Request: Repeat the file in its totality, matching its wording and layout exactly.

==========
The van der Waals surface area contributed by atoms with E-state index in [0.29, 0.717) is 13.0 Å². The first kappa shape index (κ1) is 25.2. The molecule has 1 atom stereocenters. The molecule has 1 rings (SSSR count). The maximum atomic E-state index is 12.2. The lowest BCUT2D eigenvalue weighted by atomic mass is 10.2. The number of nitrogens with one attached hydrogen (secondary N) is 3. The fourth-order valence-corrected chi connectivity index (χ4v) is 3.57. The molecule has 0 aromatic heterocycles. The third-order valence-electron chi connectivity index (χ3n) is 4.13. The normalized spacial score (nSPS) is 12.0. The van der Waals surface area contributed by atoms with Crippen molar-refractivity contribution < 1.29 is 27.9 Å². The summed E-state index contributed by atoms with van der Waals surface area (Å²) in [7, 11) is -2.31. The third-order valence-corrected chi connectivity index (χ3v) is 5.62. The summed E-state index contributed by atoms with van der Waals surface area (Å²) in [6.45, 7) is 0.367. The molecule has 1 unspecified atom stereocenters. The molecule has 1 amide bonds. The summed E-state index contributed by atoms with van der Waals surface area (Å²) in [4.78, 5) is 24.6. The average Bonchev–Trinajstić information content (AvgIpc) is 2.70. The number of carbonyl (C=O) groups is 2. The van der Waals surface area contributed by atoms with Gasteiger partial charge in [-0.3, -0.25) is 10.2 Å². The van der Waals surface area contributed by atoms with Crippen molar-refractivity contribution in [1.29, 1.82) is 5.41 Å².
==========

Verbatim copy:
The van der Waals surface area contributed by atoms with E-state index in [0.29, 0.717) is 13.0 Å². The first kappa shape index (κ1) is 25.2. The molecule has 1 atom stereocenters. The molecule has 1 rings (SSSR count). The maximum atomic E-state index is 12.2. The lowest BCUT2D eigenvalue weighted by atomic mass is 10.2. The number of nitrogens with one attached hydrogen (secondary N) is 3. The fourth-order valence-corrected chi connectivity index (χ4v) is 3.57. The molecule has 0 aromatic heterocycles. The third-order valence-electron chi connectivity index (χ3n) is 4.13. The normalized spacial score (nSPS) is 12.0. The van der Waals surface area contributed by atoms with Crippen molar-refractivity contribution < 1.29 is 27.9 Å². The summed E-state index contributed by atoms with van der Waals surface area (Å²) in [7, 11) is -2.31. The third-order valence-corrected chi connectivity index (χ3v) is 5.62. The summed E-state index contributed by atoms with van der Waals surface area (Å²) in [6.45, 7) is 0.367. The molecule has 1 unspecified atom stereocenters. The molecule has 1 amide bonds. The summed E-state index contributed by atoms with van der Waals surface area (Å²) in [4.78, 5) is 24.6. The average Bonchev–Trinajstić information content (AvgIpc) is 2.70. The number of carbonyl (C=O) groups is 2. The van der Waals surface area contributed by atoms with Gasteiger partial charge in [-0.3, -0.25) is 10.2 Å². The van der Waals surface area contributed by atoms with Crippen molar-refractivity contribution in [1.29, 1.82) is 5.41 Å².